A strange, lovely and at times genuinely unnerving album...
'Children Of Alice'

Six years after singer Trish Keenan's tragic passing, Broadcast feel more relevant than ever. They were rarely shouted about at the time (indeed, they were initially wrongly dismissed as Stereolab knock-offs), but their influence has been subtle and far-reaching, impacting everyone from collaborators like Deerhunter and Prefuse 73 to the entire hauntology scene. Today there are any number of excellent bands - Tara King Th., Death And Vanilla, Vanishing Twin et al - who proudly sound "a bit Broadcasty", with jazzy drums, vintage synths, a dash of pagan weirdness and, no doubt, extensive library music collections back home.

Children Of Alice is a successor band of sorts. Named in homage to Trish (who loved Alice In Wonderland, especially Jonathan Miller's version), it's a group made up of Broadcast members James Cargill and Roj Stevens, along with frequent collaborator Julian House. Their debut is rooted in the same eclectic and archaic influences that made following that band such an education, but the form is different. There are no equivalents of ‘Pendulum' or 'Come On Let's Go' here, no pop and no vocals (unless you count some orgasmic gasping). Instead, these four long-ish tracks more strongly recall House's solo work as The Focus Group, or some of the oddities unearthed by the Toys & Techniques blog. All four tracks have been released before on compilations by the Folklore Tapes micro-label, though they will be new to most and deserve this wider release.

Opener 'The Harbinger Of Spring' is a collage of samples, synths and found sounds that moves through many different sections over 19 minutes and the entire first side of the vinyl. Alternately bucolic and uncanny, soothing and jarring, it's more meditative than The Focus Group's occasionally skittish LPs, with delicate swirls of keyboard unfurling around a discordant backdrop. An obvious comparison is the Broadcast and Focus Group album, 'Witch Cults Of The Radio Age', but this goes even further out than that, bringing to mind Ruth White's 1969 Luciferian electronic opus, 'Flowers Of Evil'.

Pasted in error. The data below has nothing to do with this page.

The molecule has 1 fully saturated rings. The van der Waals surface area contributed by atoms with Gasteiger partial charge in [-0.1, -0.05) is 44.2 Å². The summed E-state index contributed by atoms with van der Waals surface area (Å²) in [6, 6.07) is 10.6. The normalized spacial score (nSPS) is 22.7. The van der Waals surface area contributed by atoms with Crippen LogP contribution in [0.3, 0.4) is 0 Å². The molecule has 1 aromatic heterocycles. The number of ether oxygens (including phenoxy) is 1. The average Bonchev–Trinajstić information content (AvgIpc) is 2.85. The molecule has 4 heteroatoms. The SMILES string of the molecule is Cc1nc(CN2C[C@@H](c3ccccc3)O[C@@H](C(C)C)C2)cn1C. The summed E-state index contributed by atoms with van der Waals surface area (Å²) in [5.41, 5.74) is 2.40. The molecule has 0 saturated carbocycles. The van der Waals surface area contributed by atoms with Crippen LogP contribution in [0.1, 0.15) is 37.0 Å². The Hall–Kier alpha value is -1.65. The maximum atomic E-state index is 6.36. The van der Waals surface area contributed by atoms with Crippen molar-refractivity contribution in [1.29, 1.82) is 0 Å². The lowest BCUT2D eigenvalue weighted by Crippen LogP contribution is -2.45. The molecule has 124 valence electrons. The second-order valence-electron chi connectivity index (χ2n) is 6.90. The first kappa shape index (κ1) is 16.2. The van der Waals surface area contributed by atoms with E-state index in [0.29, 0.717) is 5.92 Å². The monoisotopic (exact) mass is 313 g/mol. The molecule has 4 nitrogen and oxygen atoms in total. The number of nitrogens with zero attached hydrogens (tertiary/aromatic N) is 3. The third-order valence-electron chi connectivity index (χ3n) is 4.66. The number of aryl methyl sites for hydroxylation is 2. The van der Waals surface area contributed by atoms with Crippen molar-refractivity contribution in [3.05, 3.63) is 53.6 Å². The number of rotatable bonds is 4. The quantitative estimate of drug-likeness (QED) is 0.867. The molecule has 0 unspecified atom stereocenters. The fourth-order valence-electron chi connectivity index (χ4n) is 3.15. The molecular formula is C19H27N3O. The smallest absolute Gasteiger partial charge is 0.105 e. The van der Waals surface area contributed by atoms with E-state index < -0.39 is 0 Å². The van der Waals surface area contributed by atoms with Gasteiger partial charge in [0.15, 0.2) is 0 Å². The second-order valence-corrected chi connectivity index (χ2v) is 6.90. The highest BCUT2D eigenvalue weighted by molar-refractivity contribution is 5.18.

While 'Rite Of The Maypole' is sweetly shimmering, 'Invocation Of A Midsummer Reverie' takes a more sinister route; all shamanic drums, wordless sighs and what sounds like the clattering of swords. The spectre of horror lingers over the album. One of the first sounds we hear on the record is a sample from the little-seen but excellent Spanish chiller Who Can Kill A Child? and 'Reverie' evokes the likes of Witchfinder General and, inevitably, The Wicker Man.

This is vaporous and elusive music – no more so than on final track 'The Liminal Space' which, at times, sounds barely there, and initially recalls one of Leland Kirby's tracks as The Caretaker before evolving into a carousel of disorientating electronic sound. It's a surprising end to a strange, lovely and at times genuinely unnerving album that feels like a deep-dive into the subconscious of these hauntology pioneers.


Words: Will Salmon

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